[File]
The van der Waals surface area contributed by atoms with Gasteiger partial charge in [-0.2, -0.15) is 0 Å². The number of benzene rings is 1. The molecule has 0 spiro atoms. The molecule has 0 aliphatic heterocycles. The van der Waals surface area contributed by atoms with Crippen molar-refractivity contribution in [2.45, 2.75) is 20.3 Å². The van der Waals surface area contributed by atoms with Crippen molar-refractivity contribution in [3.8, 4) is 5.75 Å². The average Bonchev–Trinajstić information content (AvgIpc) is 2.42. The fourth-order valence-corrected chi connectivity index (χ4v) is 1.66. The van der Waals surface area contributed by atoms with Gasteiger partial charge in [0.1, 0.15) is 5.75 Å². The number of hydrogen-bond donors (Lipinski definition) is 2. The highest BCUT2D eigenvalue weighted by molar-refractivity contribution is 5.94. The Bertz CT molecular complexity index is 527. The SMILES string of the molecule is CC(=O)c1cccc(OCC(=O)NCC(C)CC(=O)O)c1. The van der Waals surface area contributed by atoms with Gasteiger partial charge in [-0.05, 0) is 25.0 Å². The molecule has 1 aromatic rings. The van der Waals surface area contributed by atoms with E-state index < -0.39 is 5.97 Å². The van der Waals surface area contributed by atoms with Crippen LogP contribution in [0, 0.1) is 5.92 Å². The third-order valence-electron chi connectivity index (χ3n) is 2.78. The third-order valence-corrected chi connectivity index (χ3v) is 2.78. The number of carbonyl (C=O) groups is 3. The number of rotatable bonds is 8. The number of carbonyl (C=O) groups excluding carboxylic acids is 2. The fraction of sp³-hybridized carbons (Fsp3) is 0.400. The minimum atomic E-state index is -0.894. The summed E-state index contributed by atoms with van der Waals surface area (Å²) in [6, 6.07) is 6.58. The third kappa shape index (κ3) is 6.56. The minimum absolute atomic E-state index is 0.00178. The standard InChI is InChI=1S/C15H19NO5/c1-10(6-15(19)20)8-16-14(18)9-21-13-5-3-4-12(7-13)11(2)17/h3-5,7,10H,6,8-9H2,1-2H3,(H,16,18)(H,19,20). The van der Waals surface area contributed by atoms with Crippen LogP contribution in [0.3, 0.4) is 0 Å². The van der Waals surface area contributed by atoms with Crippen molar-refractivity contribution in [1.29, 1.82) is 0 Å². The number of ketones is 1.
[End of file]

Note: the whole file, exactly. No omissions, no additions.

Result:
The van der Waals surface area contributed by atoms with Gasteiger partial charge in [-0.2, -0.15) is 0 Å². The number of benzene rings is 1. The molecule has 0 spiro atoms. The molecule has 0 aliphatic heterocycles. The van der Waals surface area contributed by atoms with Crippen molar-refractivity contribution in [2.45, 2.75) is 20.3 Å². The van der Waals surface area contributed by atoms with Crippen molar-refractivity contribution in [3.8, 4) is 5.75 Å². The average Bonchev–Trinajstić information content (AvgIpc) is 2.42. The fourth-order valence-corrected chi connectivity index (χ4v) is 1.66. The van der Waals surface area contributed by atoms with Gasteiger partial charge in [0.1, 0.15) is 5.75 Å². The number of hydrogen-bond donors (Lipinski definition) is 2. The highest BCUT2D eigenvalue weighted by molar-refractivity contribution is 5.94. The Bertz CT molecular complexity index is 527. The SMILES string of the molecule is CC(=O)c1cccc(OCC(=O)NCC(C)CC(=O)O)c1. The van der Waals surface area contributed by atoms with Gasteiger partial charge in [-0.05, 0) is 25.0 Å². The molecule has 1 aromatic rings. The van der Waals surface area contributed by atoms with E-state index < -0.39 is 5.97 Å². The van der Waals surface area contributed by atoms with Crippen LogP contribution in [0, 0.1) is 5.92 Å². The third-order valence-electron chi connectivity index (χ3n) is 2.78. The third-order valence-corrected chi connectivity index (χ3v) is 2.78. The number of carbonyl (C=O) groups is 3. The number of rotatable bonds is 8. The number of carbonyl (C=O) groups excluding carboxylic acids is 2. The fraction of sp³-hybridized carbons (Fsp3) is 0.400. The minimum atomic E-state index is -0.894. The summed E-state index contributed by atoms with van der Waals surface area (Å²) in [6, 6.07) is 6.58. The third kappa shape index (κ3) is 6.56. The minimum absolute atomic E-state index is 0.00178. The standard InChI is InChI=1S/C15H19NO5/c1-10(6-15(19)20)8-16-14(18)9-21-13-5-3-4-12(7-13)11(2)17/h3-5,7,10H,6,8-9H2,1-2H3,(H,16,18)(H,19,20). The van der Waals surface area contributed by atoms with Crippen LogP contribution in [0.3, 0.4) is 0 Å². The van der Waals surface area contributed by atoms with Crippen molar-refractivity contribution in [1.29, 1.82) is 0 Å². The number of ketones is 1.